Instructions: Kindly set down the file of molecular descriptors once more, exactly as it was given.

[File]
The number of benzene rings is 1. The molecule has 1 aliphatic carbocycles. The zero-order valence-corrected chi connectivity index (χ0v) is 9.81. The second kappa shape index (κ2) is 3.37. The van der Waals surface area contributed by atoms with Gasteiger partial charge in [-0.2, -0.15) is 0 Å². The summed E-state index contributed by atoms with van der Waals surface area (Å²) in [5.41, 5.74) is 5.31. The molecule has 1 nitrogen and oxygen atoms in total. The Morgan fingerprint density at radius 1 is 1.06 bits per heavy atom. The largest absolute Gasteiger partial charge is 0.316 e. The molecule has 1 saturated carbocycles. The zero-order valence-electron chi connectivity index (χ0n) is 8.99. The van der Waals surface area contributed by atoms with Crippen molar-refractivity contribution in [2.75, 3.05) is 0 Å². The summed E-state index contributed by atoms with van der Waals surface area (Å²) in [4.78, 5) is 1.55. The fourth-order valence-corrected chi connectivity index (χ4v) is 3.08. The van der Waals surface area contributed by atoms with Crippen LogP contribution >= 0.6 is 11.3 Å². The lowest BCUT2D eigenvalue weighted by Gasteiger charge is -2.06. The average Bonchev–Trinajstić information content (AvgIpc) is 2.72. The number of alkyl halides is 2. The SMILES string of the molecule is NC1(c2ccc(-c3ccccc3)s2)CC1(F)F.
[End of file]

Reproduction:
The number of benzene rings is 1. The molecule has 1 aliphatic carbocycles. The zero-order valence-corrected chi connectivity index (χ0v) is 9.81. The second kappa shape index (κ2) is 3.37. The van der Waals surface area contributed by atoms with Gasteiger partial charge in [-0.2, -0.15) is 0 Å². The summed E-state index contributed by atoms with van der Waals surface area (Å²) in [5.41, 5.74) is 5.31. The molecule has 1 nitrogen and oxygen atoms in total. The Morgan fingerprint density at radius 1 is 1.06 bits per heavy atom. The largest absolute Gasteiger partial charge is 0.316 e. The molecule has 1 saturated carbocycles. The zero-order valence-electron chi connectivity index (χ0n) is 8.99. The van der Waals surface area contributed by atoms with Crippen molar-refractivity contribution in [2.75, 3.05) is 0 Å². The summed E-state index contributed by atoms with van der Waals surface area (Å²) in [4.78, 5) is 1.55. The fourth-order valence-corrected chi connectivity index (χ4v) is 3.08. The van der Waals surface area contributed by atoms with Crippen LogP contribution >= 0.6 is 11.3 Å². The lowest BCUT2D eigenvalue weighted by Gasteiger charge is -2.06. The average Bonchev–Trinajstić information content (AvgIpc) is 2.72. The number of alkyl halides is 2. The SMILES string of the molecule is NC1(c2ccc(-c3ccccc3)s2)CC1(F)F.